Nearly 2 years ago when I published my first blogpost about the bug that prevents query folding on SQL-sources when filtered by non-SQL-sources, PowerBI was still so new that I even didn’t mention it in my blogpost. I had enormous problems with some clients work with performance and spent 2-digit hours on figuring out the reason with some good help from the TechNet-Forum.

Today I was notified that “this bug was deemed as not high-pri enough to warrant a fix”. So it’s well alive and sucking: In Excel as well as in PowerBI. Considering how many people read my article, I found it worth to mention again and provide an improved solution. It is a function that’s easy to implement and takes the name of the tables and its key-columns as parameters:

Code to fix Query-Folding bug in PowerBi and PowerQuery

Code to fix Query Folding Bug in PowerBI and PowerQuery

And the code to copy: FilterSQLTable.txt

Hope this prevents you from wasting precious time.

Unpivot by number of columns and rows in PowerBI and PowerQuery in Excel

Today I’m sharing with you one of my killer M(inja)-strikes: Unpivot a table by simply passing the number of columns that shall remain (at the left side of the table) and the number of rows (who hold the header-information) as parameters to them.

This is not only incredibly flexible (multiple header rows), but also very robust: You don’t have to care about changing column names for future refreshed or when you apply it to partitioned tables where the partitions itself have different column names already.

Unpivot by numbers

here: 3,2 (number of columns, number of rows):

returns:

Flexible and robust:

Your table has to be prepared as follows:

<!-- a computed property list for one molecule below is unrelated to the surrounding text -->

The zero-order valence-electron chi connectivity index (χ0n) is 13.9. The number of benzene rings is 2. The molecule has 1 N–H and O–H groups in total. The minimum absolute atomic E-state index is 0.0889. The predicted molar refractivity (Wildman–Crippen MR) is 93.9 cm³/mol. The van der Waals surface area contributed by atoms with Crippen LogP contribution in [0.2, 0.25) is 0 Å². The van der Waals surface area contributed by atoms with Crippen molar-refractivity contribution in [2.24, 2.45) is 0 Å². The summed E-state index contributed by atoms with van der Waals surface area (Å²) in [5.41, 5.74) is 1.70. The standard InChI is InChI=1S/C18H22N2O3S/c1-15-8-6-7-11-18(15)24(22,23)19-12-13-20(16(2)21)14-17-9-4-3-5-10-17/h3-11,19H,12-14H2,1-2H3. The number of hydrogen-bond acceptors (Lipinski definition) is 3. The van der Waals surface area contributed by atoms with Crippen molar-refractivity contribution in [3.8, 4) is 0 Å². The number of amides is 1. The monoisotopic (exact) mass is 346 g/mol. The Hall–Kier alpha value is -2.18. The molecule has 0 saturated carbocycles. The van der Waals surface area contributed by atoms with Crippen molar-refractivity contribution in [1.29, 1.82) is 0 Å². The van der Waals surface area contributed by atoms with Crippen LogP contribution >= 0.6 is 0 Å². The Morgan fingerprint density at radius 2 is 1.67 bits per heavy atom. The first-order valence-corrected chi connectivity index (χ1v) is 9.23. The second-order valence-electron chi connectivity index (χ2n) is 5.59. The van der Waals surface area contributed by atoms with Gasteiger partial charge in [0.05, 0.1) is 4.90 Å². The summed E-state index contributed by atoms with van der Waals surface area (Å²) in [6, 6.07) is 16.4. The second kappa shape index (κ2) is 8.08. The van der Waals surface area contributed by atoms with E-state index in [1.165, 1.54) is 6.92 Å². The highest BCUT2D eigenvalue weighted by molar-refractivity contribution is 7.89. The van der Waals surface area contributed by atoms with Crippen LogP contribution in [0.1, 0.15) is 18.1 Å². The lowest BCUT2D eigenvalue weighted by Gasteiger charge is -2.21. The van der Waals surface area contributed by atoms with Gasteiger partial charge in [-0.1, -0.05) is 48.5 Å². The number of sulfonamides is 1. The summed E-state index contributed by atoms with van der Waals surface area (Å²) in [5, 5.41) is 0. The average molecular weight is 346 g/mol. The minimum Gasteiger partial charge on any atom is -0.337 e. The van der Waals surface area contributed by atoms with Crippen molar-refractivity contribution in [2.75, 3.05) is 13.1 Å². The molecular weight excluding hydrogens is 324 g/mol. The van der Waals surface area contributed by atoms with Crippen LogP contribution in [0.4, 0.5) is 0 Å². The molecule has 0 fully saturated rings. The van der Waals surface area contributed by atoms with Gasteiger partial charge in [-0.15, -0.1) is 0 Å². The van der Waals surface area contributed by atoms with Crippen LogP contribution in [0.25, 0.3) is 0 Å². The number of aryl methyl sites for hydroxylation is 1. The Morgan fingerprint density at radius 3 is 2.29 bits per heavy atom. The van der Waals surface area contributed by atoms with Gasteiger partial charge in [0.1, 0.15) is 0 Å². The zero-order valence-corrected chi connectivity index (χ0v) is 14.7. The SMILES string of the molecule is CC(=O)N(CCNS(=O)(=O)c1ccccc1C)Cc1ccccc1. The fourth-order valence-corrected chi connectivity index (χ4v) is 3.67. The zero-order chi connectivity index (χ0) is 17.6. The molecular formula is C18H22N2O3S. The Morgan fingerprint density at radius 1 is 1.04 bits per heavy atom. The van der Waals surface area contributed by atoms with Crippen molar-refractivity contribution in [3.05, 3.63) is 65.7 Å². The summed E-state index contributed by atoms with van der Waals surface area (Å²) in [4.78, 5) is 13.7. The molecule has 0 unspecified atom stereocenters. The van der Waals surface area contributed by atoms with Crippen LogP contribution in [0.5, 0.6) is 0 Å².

• The columns that shall NOT be unpivoted must stand on the left side of your table. Their number must match the 2nd parameter you feed into the function (“FirstNColumnsToKeep”)
  • The header rows that shall be unpivoted must sit in the first rows of your table. So one of them still sit as the header row itself, you have to demote it (Home -> Transform -> dropdown at “Use First Row as Headers” -> “Use Headers as first rows”)

M-Code

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Bill of Materials Implosion or “Where used Analysis” in Excel and Power BI

This is the last part of my little series about bill-of-materials (BOM) calculations made easy with M in Power BI and Power Query: The implosion that shows where each part is used:

BOM: “Where used?”

BOM Where used analysis

 

When we look closely at the table “BOMReport” from the previous post, we see that the data is already there: “PathExplode” shows that the component “HL Spindle/Axis” (1) is used in the TopParentProduct “Road 150 Red, 62” (2) via some intermediate products (3):

BOMReport holds that information already

 

And if we filter on the example from the pivot-table from above, we can spot that pattern as well:

All we have to do is to create one row for each “Where-used” item. But as we have columns for the compenent itself already as well as for the TopParentProduct, we actually only want to create additional rows for the intermediate products.

Therefore we could split the column “PathExplode” up into its components. But that’s not necessary because it has been generated from the lists in column “PathItem”. So we just have to eliminate the first and the last item from those lists and expand them:

M-Code to extract the intermediate parts:

M-code to extract and expand the intermediate products

M-Code as text: BOM_ImplosionCalc1.txt

Subscribers can download the Excel-file:   BOM_ImplosionCalc1.xlsx

Enjoy & stay queryious 🙂

Performance difference between Excel and PowerBI with M is huge!

I knew that the performance of M in the query editor of PowerBI was much better than in Excel, but only today I discovered the incredible difference we actually have here:

If you want to apply the BOM-solution I’ve posted here, you’ll soon discover that the performance in Excel starts to suck with large datasets. Performance decreases exponentially and my sample datasets with 4 levels and 100k rows didn’t went through, 16 GB RAM constantly at the limit, unable to do any other task at the same time.